We saw one of the offices in which President Putin occasionally works, as well as the large, semi-controversial event and concert hall that resides just inside the main entrance to the Kremlin. Despite its modern style that clashes somewhat with the comparatively ancient structures around it, the fact that the building is covered in glass at least ensures that it reflects the beauty and history that abounds within the Kremlin.

After seeing the aptly named Tsar Cannon and Tsar Bell, both of which are two of the largest objects of their kind in the world, and neither of which have been used for their structural purpose in their existence, we moved on to see several of the many churches that stand within the walls of the Kremlin.

Inside the Church of the Annunciation, we were informed of some of the basic components of any Russian Orthodox Church. For starters, every inch of wall is covered in some image or another, from icons of Saints to giant murals that depict judgment day and the people of earth being sent either to heaven or hell. We also learned that the altar in an Orthodox church is given its own room, to which only the priests are allowed entry. The mysticism that is native to Orthodoxy and inherent to its liturgy was embodied in all aspects of these churches.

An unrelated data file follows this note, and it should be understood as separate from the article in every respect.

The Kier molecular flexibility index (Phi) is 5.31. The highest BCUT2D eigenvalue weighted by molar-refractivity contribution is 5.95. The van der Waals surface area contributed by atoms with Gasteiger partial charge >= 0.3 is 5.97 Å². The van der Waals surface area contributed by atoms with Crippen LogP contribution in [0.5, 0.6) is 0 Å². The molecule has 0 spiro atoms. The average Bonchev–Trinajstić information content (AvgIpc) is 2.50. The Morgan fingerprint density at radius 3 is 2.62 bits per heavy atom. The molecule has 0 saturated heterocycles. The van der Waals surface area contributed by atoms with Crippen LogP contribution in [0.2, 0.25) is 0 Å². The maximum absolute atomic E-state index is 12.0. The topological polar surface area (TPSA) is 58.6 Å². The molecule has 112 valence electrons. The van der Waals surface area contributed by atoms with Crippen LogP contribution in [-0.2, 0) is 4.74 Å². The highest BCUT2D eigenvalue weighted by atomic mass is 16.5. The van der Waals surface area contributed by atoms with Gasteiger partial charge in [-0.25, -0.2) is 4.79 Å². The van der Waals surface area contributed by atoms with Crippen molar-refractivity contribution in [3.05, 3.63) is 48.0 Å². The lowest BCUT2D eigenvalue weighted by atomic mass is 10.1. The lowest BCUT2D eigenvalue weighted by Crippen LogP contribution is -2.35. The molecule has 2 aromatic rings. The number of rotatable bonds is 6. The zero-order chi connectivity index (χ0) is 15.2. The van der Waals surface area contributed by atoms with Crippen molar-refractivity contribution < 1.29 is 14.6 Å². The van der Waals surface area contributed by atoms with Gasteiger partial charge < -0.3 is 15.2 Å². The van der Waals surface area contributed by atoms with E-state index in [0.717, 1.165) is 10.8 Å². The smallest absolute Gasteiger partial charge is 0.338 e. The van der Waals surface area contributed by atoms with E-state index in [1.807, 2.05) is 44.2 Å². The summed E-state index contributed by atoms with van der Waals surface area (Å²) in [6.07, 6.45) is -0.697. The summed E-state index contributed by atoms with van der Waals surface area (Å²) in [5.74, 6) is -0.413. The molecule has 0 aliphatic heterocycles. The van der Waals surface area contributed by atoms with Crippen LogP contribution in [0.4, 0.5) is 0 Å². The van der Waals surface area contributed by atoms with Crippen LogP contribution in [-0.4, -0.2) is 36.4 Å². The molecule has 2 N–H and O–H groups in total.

After our tour of the Kremlin’s outside squares, we were taken on a tour of the Armory Museum, which houses outfits, household items, carriages, armor, weapons, and various sundry items that belonged to the Tsars and Tsarinas of Russia. Anna knowledgeably led us through the various styles worn by different Russian rulers, and explained the significance(s) behind the appearance of what they wore and the carriages in which they rode.

We were in awe of the beautiful jewels that encrusted everything the royals wore and every vessel out of which they drank or off of which they ate, not to mention of the thrones on which they sat. We saw gifts from foreign dignitaries and rulers, and even the museum’s collection of Faberge creations.

All in all, it was a day rich with history and made even more enjoyable by our friendly and incredibly knowledgeable tour guide, Anna. There is hardly a more essential Russian experience to have during your time in Moscow than a guided tour of the Kremlin.

Incidentally, Anna, a guide that SRAS has worked with for years, helps run a guiding collective in Moscow called Bridge to Moscow. They run many private tours and are available for custom tours and travel as well.

Church of the Annunciation

Church of the Annunciation in the Moscow Kremlin

Joseph Ozment

Joseph Ozment

Joseph Ozment is a fourth-year International Studies and Russian Studies major at Rhodes College in Memphis, TN. He is minoring in music minor and has spent a lot of free time on music projects. He is studying Russian as a Second Language and also working an internship with The Moscow Times. He hopes to increase his Russian skills and cultural awareness so as to use his knowledge of the country and language in a professional setting in the future.

Joseph attended Russian as a Second Language